This month, the crowdfunding organization, Start Something Good, challenged the public to think about, “What change will you create [in 2016]?”

We decided to take this challenge personally and determine what we could do, as a company, to do more, “good”. However, instead of trying to “do good” solo, we decided to work as part of a larger team and support suppliers who are effecting positive change. What we’ve learned is that you can always do good. Sometimes, you’re the pioneer, other times,you’re the voice for those who are already actualizing good.

It All Starts With Paper

When we started Non-Scents, we knew that we wanted goodness to be a part of the company’s core. Still, we kept failing at incorporating it from the ground up. We finally had to take a step back and ask ourselves, “Are we the best people for this job?”. Part of being a successful entrepreneur is knowing your strengths and weaknesses. Our conclusion; we were not the right people for the job.Thankfully, our team found three organizations who were perfect for it, and it all starts with the paper.

Bonoful Handmade Paper

Women at workspace for Prokritee

Bonoful Handmade Paper, a sub-section of Prokritee, is the supplier of our marbled papers. Founded in 1995, they are also a member of the World Fair Trade Organization. Bonoful is located in the Dharagram village of the Mymesingh district of Bangladesh with a mission to,

Bonoful Map Location in Bangladesh

Develop the social and economic capacity of poor, rural, disadvantaged women in Bangladesh by creating productive employment opportunities and sustainable linkages to world markets.

The organization employs 49 regular employees and seven seasonal workers. According to Annika Buxman, many of these women are the main income earners for their households. At Bonoful, they teach necessary job-skills from the ground-up, are dedicated to preserving the environment, and benefiting the people. If you’ve ever received a bouquet from us, you may have noticed the uniqe texture of the paper. Bonoful uses natural and locally sourced materials described by them as, “indigenous, recycled, bio-degradable, and natural”. Exact materials include: hemp, wheat-straw, pineapple leaves, coconut fibers, recycled paper, and cotton waste from a prevalent local textile industry.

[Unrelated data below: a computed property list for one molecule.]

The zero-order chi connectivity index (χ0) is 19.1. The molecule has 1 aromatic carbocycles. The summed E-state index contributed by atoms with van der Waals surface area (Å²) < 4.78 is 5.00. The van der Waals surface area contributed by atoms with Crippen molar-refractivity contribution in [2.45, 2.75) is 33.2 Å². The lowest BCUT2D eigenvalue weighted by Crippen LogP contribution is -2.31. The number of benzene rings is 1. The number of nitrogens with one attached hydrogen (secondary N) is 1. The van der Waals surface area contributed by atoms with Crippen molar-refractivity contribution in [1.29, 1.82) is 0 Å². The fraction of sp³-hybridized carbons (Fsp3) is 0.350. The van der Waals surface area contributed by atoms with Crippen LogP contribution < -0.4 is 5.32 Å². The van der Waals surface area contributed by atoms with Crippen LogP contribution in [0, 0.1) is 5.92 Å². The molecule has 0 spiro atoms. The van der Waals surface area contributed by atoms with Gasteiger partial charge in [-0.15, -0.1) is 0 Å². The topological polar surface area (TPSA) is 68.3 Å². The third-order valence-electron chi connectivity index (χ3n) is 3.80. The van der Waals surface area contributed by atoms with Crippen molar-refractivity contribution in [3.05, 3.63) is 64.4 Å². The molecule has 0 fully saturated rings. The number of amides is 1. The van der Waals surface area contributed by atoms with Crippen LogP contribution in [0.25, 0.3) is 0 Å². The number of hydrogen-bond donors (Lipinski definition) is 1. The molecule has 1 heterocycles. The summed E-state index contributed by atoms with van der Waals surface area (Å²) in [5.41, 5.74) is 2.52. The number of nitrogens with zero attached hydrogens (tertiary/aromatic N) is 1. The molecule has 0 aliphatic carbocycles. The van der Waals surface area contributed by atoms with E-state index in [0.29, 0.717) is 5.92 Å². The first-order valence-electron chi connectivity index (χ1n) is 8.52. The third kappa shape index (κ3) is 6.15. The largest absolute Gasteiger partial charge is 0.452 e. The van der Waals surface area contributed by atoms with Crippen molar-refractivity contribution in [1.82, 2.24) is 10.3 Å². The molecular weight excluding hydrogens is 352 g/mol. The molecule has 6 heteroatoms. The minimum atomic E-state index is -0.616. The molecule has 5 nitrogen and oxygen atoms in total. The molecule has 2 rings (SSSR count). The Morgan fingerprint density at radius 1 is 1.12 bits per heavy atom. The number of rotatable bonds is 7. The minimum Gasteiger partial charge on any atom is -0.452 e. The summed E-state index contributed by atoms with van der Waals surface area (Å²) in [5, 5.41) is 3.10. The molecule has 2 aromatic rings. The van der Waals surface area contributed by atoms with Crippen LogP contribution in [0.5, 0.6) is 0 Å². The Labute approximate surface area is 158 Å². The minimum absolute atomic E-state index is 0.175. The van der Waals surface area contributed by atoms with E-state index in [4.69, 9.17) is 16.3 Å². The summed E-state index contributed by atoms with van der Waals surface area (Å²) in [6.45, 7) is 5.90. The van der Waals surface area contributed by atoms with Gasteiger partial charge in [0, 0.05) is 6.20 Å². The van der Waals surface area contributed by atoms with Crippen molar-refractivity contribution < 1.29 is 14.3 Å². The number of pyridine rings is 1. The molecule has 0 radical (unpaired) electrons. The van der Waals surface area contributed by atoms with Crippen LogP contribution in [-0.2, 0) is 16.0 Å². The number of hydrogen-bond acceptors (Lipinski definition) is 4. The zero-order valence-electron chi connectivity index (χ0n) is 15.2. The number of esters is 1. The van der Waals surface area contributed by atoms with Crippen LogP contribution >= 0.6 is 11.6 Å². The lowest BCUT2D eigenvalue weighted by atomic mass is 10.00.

Mr. Ellie Pooh Paper

Process of making Ellie Pooh Paper

Mr. Ellie Pooh is another paper manufacturer, working out of Sri Lanka, with a rather unique goal in mind. Karl and Thusitha, the company’s founders, explain;Ellie Pooh Paper Card

It is our hope that this project will raise the tolerance of farmers toward elephants. As the elephant is seen more as an asset and less of a threat, villagers will not want to see these noble creatures disappear. In the final analysis, all our conservation efforts will be futile if we do not have the support of local communities.

When they say that their papers are 100% recycledm they mean it!

Karl and Thusitha believe that providing sustainable paper-making and artisan jobs making paper will give value to saving elephants. Their paper is composed of 30% fiber from elephant dung, and 70% post-consumer paper.

“It is based on making as much natural paper as we can. The more paper we sell, the more jobs we create. These jobs are essential if our conservation program is going to work.” — Dr. Karl Wald, Mr. Ellie Pooh

Asian Elephants in Sri Lanka

Why elephant dung? Sri Lanka has approximately one tenth of the world’s Asian Elephant population. Of this population, thousands are being killed for their tusks, meat, hides, and to simply remove a nuissiance for local farmers. By using elephant dung to create a product, Mr. Ellie Pooh papers are redefining the elephant’s role in society and how the Sri Lanka people view them; instead of ruining crops and costing money, the elephants are now benefiting the people. The company has partnered with the Wildlife Alliance, an organization with the mission of, “Protecting endangered and trafficked wildlife and their habitat”. Since the Wildlife Alliance was founded in 2001, they have saved over 60,000 animals and two-million acres of wildlife habitat.

 

Giftsland Paper

Giftsland Earthquake Relief Efforts in Nepal

Our final source of paper comes from Nepal and a company called, Giftsland. They make the finer, eco-friendly, papers we work with, using only the bark of the Lokta plant, and water, to create the paper itself. The company, Giftsland Enterprises, began in Nepal, in 1978 as an exporter of Nepalese handicrafts, including their handmade Lokta papers. In addition to their support of high labor and environmental standards, they also provide earthquake relief through job opportunities for women in affected areas.

Thanks Goes to Our Network

Marbled Paper by Sustain and Heal

Our paper suppliers are inspiring, but we wouldn’t have met them without the help of our network. Sustain and Heal is our source to many of our paper suppliers. It is because of this company, and the National Stationery Show, that we were introduced to many of these amazing global companies. We also attribute our development as a socially conscious company to the people who taught us what, “social enterprise”, is, and that it is possible to have a for-profit company with a social foundation.

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